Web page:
What Is Canine Osteoarthritis? How Is It Treated?

canine osteoarthritis
canine osteoarthritis

If your dog is suffering from swollen joints or other dog arthritis symptoms, it’s possible they have canine osteoarthritis. If you’re not used to an older dog who has these symptoms, you’re likely unsure of what this is and how it can be treated.

Read on to learn how you can help your dog with this condition.

What Is Canine Osteoarthritis and What Are the Signs?

Canine osteoarthritis is a form of Degenerative Joint Disease (DJD) in dogs.

This is a condition that will affect older canines and lead to behavioral differences in our pet, that will be hard not to notice.

Much like a human, it is a sign of aging and slowing down. And dogs – who can often be excitable animals with boundless energy to run and play – often show signs more so than other domesticated animals.

You’ll notice your dog be slower on walks, run around less, show less interest in chasing things, and stop jumping up.

They’ll also spend more time and take more effort to get up from lying down or sitting. If you take your dog out in the car, he or she will find it harder to get into the car. They become stiffer and a little lamer.

Often this can alter a dog’s temperament too. They can become a little more blase, have less interest in playing, and just be lacking in zest and energy.

Try not to let it upset you – it’s all part of the aging process. But it helps to know how your dog’s joints are responding to age.

Degenerative Joint Disease

A dog’s joint – again, like a human’s – are where two bones meet and allow them to move around. They connect the bones in areas such as the legs of the dog, with ligaments able to move using lubricating fluid and cushioning tissue.

Aging means that the cartilage can wear down and the fluid can become less dense, leading to DJD or osteoarthritis. Sometimes this can rub parts off the joints and they can become brittle and uncomfortable.

It tends to flare up more in larger dogs, as they are heavier. Years of resting on their own joints can cause wear and tear.

My Dog Has Canine Osteoarthritis – What Can Be Done?

The first thing to do is to remember that this is all part of getting older – and then book an appointment at the vet.

They will examine your dog and explain things further to you, offering you options on how severe the DJD is and how to treat the pain.

Your vet will examine your pet’s ligaments and perhaps send him or her for an x-ray. This is standard procedure, as it would be at a human hospital.

There are several ways treatment can be taken forward – and the vet will decipher which course of treatment is best, depending on your pet and their condition.

How Can My Dog’s Canine Osteoarthritis Be Treated?

If canine osteoarthritis is caught early, you can work a routine into your dog’s day to day lifestyle to help ease any pain and to improve their joints.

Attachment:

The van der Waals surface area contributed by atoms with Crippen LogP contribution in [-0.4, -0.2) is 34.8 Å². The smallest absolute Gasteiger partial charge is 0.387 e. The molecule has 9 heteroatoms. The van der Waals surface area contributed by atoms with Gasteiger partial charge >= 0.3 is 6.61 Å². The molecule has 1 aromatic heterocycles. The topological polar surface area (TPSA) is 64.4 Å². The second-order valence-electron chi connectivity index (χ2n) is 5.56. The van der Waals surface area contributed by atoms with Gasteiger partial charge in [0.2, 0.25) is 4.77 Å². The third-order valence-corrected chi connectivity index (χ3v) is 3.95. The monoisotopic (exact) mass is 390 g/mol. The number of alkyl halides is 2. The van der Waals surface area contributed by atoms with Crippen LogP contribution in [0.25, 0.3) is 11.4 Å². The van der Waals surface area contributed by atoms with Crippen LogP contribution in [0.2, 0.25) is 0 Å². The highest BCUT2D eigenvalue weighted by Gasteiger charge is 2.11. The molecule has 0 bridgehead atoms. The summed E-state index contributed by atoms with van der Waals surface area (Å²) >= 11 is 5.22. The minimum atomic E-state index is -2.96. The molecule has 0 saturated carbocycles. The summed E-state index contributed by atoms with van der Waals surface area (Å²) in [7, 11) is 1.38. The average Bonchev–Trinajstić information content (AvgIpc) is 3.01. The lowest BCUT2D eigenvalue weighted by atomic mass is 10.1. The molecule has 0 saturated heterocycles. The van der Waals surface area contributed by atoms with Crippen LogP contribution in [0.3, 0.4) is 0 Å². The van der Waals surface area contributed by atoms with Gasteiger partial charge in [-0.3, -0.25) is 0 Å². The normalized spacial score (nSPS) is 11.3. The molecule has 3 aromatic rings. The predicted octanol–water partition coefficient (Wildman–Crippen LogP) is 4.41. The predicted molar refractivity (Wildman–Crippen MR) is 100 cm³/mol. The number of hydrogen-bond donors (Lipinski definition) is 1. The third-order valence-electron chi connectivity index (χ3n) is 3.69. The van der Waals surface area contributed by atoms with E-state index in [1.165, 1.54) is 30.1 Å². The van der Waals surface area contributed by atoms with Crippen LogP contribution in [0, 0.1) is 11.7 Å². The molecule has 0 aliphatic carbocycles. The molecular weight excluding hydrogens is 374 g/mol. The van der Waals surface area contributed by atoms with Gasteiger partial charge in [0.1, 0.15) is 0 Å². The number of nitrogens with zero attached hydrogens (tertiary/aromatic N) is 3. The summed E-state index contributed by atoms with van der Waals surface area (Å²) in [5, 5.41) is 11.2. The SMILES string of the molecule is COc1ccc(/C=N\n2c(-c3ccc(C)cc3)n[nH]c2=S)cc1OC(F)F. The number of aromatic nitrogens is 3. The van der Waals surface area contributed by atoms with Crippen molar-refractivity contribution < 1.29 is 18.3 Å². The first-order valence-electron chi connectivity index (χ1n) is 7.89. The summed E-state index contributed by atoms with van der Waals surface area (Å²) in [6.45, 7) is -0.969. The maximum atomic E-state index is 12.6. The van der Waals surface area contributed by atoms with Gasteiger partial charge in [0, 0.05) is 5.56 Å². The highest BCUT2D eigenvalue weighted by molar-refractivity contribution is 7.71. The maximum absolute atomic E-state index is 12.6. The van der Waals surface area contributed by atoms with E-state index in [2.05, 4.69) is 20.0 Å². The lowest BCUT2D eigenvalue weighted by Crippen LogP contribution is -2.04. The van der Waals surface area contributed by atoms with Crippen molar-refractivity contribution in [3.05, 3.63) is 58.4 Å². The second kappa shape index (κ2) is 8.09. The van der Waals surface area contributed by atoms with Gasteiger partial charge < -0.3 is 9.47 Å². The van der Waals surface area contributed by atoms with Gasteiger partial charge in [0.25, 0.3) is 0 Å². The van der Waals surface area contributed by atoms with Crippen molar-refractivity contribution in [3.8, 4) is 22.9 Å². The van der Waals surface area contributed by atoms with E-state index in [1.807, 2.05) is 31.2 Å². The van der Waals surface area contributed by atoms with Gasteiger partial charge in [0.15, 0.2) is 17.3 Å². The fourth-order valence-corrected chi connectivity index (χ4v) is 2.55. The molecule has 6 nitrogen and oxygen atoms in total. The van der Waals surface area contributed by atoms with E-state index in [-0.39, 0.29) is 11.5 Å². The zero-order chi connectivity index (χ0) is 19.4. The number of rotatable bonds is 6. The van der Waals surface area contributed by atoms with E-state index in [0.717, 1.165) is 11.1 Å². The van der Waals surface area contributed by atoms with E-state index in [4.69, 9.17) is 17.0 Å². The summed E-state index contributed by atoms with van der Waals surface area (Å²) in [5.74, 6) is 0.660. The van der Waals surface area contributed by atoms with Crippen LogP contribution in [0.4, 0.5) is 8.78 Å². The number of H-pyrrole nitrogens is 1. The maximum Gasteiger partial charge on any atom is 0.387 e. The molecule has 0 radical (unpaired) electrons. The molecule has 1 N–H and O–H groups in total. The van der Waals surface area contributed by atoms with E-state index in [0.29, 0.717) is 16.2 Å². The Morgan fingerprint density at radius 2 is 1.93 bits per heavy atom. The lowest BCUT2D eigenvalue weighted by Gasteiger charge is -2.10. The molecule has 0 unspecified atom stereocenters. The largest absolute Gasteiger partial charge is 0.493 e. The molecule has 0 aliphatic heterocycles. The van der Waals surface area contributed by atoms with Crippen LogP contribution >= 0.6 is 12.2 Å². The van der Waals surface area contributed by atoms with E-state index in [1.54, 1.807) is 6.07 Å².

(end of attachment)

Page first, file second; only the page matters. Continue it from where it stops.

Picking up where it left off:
Joint Support Nutraceutical

You can use a joint support nutraceutical – a natural supplement product to help joint support and maintain healthy function for your pet’s mobility.

Remember that arthritis is not a condition that can be cured, only maintained. This is a big reason why getting started on healthy habits and supplementation early is the best thing you can do since prevention is always easier than treatment.

The right nutraceutical will work to battle against inflammation, strengthen joints, help prevent breakdown of cartilage, and more. Bark Nutrition’s ‘Complete Joint Care Supplement’ for dogs features a full spectrum of ingredients that do just that.

Anti-Inflammatory Drugs

Dogs in much pain may require stronger anti-inflammatory drugs.

The most commonly used pain control medications for dogs are Non-Steroidal Anti-Inflammatory Drugs (NSAIDs) which ease the pain of the pet and also help lessen the inflammation.

This can often have a side effect on your dog’s liver or kidney, but, again, a vet will be able to advise you on this. It may be that your canine simply has to make more regular trips to the vet to have his or her blood checked.

Other Treatments

In extreme cases, surgery or joint replacement could be required. But a vet will always look at non-invasive options before resorting to this.

Other such treatments include cold laser, physiotherapy, or acupuncture.

A simpler solution would be weight management if your pet is overweight. A dog suffering from canine osteoarthritis will suffer more if they are heavier than recommended as their body will feel more strained.

Caring for Your Dog

Canine osteoarthritis is a natural issue with dogs and can be treated without too much stress and trauma. Only in truly severe cases, usually with elderly dogs, can it become a real problem.

It’s always important to monitor your pet’s behavior, to see how they are acting and if you suspect something may be up, simply get them checked out at the vet.

Catching it early is the key, as you can work with your dog using natural remedies, as explained. This can help soothe the problem early on and keep things from getting worse. Putting the dog on a diet or working natural supplements into his or her diet will go a long way if you start at the early signs of canine osteoarthritis. (Ideally even before that!)

The more pro-active you are, the longer and happier life your pup will lead. To learn about Bark Nutrition’s Complete Joint Care supplement, click here.

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